Latest Nanotechnology News

Monday, September 16, 2013 - 08:40

Researchers from North Carolina State University have developed a new theoretical model that will speed the development of new nanomaterial alloys that retain their advantageous properties at elevated temperatures.
The model correctly predicted the material on the left would not be stable at high temperatures and that the material on the right would be stable.

 

Thursday, August 29, 2013 - 10:07

Groningen scientists have found an explanation for a mystery that has been puzzling the physics community since 1995. In the scientific journal Nature on Thursday 28 August (Advance Online Publication), they explain why electrons pass through very tiny wires (known as quantum point contacts) less smoothly than expected. The observations of the group led by Prof. C.H. (Caspar) van der Wal of the Zernike Institute for Advanced Materials of the University of Groningen will affect electronics on a nanoscale: ‘Our thinking about this has been too naïve so far.’

 

Wednesday, July 24, 2013 - 17:56

Just months after setting a record for detecting the smallest single virus in solution, researchers at the Polytechnic Institute of New York University (NYU-Poly) have announced a new breakthrough: They used a nano-enhanced version of their patented microcavity biosensor to detect a single cancer marker protein, which is one-sixth the size of the smallest virus, and even smaller molecules below the mass of all known markers.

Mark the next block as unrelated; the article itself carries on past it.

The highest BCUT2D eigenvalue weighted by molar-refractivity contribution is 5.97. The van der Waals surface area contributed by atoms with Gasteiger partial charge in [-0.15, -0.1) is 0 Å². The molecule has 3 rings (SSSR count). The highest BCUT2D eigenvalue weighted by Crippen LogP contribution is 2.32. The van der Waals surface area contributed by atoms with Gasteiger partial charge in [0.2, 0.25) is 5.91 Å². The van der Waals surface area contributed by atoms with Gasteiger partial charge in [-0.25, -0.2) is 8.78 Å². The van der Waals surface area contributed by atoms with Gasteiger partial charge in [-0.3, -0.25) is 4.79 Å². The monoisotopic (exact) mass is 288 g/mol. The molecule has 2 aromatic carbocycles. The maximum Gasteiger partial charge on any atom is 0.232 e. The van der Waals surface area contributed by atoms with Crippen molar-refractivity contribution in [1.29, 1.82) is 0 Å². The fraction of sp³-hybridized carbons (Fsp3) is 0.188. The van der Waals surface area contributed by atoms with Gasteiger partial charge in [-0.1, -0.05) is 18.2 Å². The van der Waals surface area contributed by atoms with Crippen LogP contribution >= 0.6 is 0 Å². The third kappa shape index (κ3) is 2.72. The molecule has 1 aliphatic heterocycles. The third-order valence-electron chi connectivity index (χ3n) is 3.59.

Wednesday, July 24, 2013 - 09:19

Researchers from the National Institute of Standards and Technology (NIST) and the University of North Carolina have demonstrated a new design for an instrument, a "instrumented nanoscale indenter," that makes sensitive measurements of the mechanical properties of thin films—ranging from auto body coatings to microelectronic devices—and biomaterials. The NIST instrument uses a unique technique for precisely measuring the depth of the indentation in a test surface with no contact of the surface other than the probe tip itself.

 

Thursday, July 18, 2013 - 10:47

Stanford University scientists have created the thinnest, most efficient absorber of visible light on record. The nanosize structure, thousands of times thinner than an ordinary sheet of paper, could lower the cost and improve the efficiency of solar cells, according to the scientists. Their results are published in the current online edition of the journal Nano Letters.

 

Thursday, July 11, 2013 - 11:50

Laser frequency combs—high-precision tools for measuring different colors of light in an ever-growing range of applications such as advanced atomic clocks, medical diagnostics and astronomy—are not only getting smaller but also much easier to make.